This week’s favorites post come from Atkray.
I get asked about it, so for those who wonder, Atkray combines the ATK from the motorcycle company, not the rocket engine manufacturer, with Ray my given name. I am grateful for this opportunity to give back a little and hope that my reflections on the past week will be of value or entertainment to some of you.
By Sunday night, I find that I have stared at the favorites, the most insightful, and funny posts long enough. Consequently, by Monday morning I am ready to see what the new week brings. This week I skipped the first post and went straight to the monkeys writing Shakespeare. I was a tad disappointed to see the output was not what I expected and for some reason the side note about the real monkeys typing mostly the letter “s” and then urinating on the keyboards left me wondering if, for the sake of authenticity, it is necessary to program the virtual monkey to do the same. Unfortunately, the comments deteriorated to personal attacks rather quickly before changing to a most interesting discussion of infinite and near infinite. I can see monkeys writing Shakespeare becoming the next folding@home.
Behaving more like monkeys than officers, NYPD kicked off what became the theme for the week, cops being caught on video and lying.
Building on that theme, on Tuesday we had the Canadians getting involved with a face-tasing, as well as the bonus multi-angle feature of the Wall Street incident from Monday. On Wednesday the police in Chicago felt left out, so we got the story of cops disrupting funeral processions and then lying about it. I really enjoyed the position put forth by an AC that it is only a small percentage of the cops that are bad so we shouldn?t worry. On Thursday, the entire state of Illinois joined the theme and decided to appeal a ruling that filming police is protected by that pesky old Constitution. Of course allowing the focus to shift westward is unacceptable to New Yorkers so they started rounding up people with cameras and hauling them off in the paddy wagon, prompting an epic comment from Dark Helmet (widely rumored to live in or around Chicago) that made me go digging through old boxes so I could watch Ghostbusters again. Friday returned back to Illinois with the story of a guy being threatened with a felony and 15 years in jail for filming a traffic stop.
It is a rare week when we don?t get more news from Righthaven, and I find it entertaining to see the Karma boomerang in action — although it appears that even the judges involved may be feeling a little pity for Righthaven and the beating it is taking.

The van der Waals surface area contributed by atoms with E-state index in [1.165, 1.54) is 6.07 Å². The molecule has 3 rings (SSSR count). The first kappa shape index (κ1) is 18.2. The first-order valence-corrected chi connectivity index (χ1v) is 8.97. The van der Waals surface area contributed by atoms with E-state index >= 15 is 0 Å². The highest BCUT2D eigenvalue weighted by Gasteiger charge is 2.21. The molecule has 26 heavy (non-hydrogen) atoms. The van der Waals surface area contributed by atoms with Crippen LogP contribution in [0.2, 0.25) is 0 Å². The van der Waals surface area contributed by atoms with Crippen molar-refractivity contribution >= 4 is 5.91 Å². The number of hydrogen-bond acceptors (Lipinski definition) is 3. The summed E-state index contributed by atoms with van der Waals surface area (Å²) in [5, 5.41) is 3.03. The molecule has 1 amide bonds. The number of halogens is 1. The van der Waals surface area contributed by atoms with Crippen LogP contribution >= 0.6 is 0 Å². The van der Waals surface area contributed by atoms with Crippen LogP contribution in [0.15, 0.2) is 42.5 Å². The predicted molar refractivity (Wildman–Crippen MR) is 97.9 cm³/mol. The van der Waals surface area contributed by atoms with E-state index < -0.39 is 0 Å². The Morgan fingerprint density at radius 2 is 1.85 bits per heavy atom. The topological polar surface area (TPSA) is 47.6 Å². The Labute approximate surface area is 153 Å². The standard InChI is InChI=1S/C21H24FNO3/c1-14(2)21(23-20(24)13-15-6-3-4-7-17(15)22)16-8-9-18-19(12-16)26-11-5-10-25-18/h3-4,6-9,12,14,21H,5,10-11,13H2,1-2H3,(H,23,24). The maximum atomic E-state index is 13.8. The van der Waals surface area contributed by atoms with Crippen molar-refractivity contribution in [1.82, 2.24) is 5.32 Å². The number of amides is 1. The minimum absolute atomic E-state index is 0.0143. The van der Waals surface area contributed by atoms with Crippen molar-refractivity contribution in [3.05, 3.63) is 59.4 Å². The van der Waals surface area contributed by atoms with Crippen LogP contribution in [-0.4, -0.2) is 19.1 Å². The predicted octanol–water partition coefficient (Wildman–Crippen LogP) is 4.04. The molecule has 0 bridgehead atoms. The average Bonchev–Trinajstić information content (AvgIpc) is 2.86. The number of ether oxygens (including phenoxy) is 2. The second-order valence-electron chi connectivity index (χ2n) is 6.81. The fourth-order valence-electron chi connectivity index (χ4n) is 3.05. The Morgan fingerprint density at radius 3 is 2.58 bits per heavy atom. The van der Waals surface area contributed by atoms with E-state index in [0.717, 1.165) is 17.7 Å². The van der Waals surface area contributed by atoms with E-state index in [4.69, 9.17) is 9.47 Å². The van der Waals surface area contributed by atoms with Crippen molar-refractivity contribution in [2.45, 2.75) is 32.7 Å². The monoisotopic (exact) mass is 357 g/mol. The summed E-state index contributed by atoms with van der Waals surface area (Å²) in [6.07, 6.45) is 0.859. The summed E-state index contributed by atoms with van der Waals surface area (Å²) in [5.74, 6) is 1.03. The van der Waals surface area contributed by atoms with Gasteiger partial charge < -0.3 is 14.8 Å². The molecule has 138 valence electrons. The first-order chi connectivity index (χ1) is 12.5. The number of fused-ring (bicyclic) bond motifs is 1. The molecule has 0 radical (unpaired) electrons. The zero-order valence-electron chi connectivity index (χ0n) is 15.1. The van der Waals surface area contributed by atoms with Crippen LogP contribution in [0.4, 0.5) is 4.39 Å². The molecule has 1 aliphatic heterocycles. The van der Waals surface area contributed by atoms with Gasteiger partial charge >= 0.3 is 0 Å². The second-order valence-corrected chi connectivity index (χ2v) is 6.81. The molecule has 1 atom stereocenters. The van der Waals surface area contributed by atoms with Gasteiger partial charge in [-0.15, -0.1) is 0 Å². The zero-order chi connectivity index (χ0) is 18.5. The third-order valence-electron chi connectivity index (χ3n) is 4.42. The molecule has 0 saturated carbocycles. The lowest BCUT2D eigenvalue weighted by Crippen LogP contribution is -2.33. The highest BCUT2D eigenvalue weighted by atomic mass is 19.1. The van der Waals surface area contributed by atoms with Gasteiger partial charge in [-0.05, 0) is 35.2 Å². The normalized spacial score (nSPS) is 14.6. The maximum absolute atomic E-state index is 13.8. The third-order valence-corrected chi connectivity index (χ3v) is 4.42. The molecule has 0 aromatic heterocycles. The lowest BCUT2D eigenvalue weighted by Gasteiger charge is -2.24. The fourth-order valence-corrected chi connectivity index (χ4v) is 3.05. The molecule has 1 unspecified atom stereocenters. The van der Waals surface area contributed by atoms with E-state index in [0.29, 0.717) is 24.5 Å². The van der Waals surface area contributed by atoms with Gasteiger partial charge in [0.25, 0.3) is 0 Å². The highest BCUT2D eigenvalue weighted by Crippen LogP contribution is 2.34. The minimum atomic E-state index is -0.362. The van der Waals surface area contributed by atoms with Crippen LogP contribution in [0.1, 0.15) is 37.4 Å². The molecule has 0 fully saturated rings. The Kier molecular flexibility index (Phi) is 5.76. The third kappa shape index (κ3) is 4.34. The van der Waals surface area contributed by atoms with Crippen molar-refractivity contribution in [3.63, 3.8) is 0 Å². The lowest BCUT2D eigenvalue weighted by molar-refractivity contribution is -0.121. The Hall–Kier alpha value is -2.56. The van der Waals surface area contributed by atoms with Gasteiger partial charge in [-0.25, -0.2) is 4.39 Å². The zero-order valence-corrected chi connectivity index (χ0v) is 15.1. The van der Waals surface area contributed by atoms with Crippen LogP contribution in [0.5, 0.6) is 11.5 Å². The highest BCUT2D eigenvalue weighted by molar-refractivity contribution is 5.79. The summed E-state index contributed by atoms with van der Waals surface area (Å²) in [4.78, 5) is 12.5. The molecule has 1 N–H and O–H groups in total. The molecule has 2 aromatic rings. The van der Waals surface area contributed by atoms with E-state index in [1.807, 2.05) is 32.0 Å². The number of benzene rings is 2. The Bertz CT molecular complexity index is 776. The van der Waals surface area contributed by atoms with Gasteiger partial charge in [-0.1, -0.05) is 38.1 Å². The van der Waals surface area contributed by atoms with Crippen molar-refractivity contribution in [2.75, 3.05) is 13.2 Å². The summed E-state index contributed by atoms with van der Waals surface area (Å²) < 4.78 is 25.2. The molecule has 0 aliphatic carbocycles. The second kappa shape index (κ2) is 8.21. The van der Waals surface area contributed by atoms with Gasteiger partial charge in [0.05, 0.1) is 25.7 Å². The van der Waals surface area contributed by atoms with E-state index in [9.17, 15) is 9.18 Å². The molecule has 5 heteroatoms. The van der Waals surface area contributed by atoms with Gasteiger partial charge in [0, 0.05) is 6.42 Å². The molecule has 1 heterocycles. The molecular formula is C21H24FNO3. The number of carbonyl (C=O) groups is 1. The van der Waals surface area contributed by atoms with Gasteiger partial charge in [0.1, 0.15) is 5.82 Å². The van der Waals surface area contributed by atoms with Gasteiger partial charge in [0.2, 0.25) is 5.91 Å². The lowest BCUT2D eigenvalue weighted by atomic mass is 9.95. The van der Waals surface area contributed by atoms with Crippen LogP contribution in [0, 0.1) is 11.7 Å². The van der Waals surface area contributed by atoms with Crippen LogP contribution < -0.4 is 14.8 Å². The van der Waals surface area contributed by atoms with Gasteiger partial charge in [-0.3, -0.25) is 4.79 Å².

The seemingly inevitable arrival of the police state was shown to us by officials at the University of Wisconsin-Stout, where officials decided to censor a professor by misunderstanding (totally) a poster he put up. Nice to see that freedom of thought and expression won?t be interfering with the indoctrinations. This story was my favorite of the week with the second poster the professor put up making me literally laugh out loud.
I was disappointed to see Governor Moonbeam (disclosure: I lived in the state when he and Linda were an item) has the opportunity to help out the citizens by protecting their 4th Amendment rights on traffic stops, but appears to be bought and paid for by the law enforcement lobbyists.
The news that Direct TV sees that the prices Hollywood dictates are not the prices customers are willing to pay gave me a glimmer of hope. But then Time Warner’s belief that no one is cutting the cord snapped me back to reality. Even the little old ladies in my neighborhood are talking about dropping cable.
The Friday afternoon downer that (as expected) the US will be signing ACTA still wasn?t enough to overcome the unexpected surprise that at least 2 Senators on the Judiciary Committee believe that TOS violations should not be a crime. I fired off another email to Senator Hatch telling him to listen to his colleagues, but figure I?ll get another form letter in about 3 weeks.
I want to close with an observation. Mike posted about a conference and mentioned a discount for TD readers. It was a nice gesture and the conference may appeal to visitors here. As can be expected, the usual group of ACs promptly chimed in with derogatory remarks and personal attacks. This is common and as mentioned here is not indicative of all ACs. Mike undergoes daily personal attacks by those who seem incapable of expressing themselves in an articulate and adult manner. Others are frequently attacked as well. Those attacking resort to third-grade playground bully tactics and run away when confronted. They truly are cowards. To those who insist on trying to degrade Techdirt, you only show others your true colors. I appreciate when someone with an opposing view brings a valid and well thought out disagreement, but unfortunately that seems to be an increasingly rare event. To those who do, I thank you. While I may not agree with you, at least I can respect you and should I meet you in person I would enjoy sitting down over lunch and having a conversation… You keep all ACs from being painted with the broadbrush of trolling.
Thank you to Mike for this opportunity to share.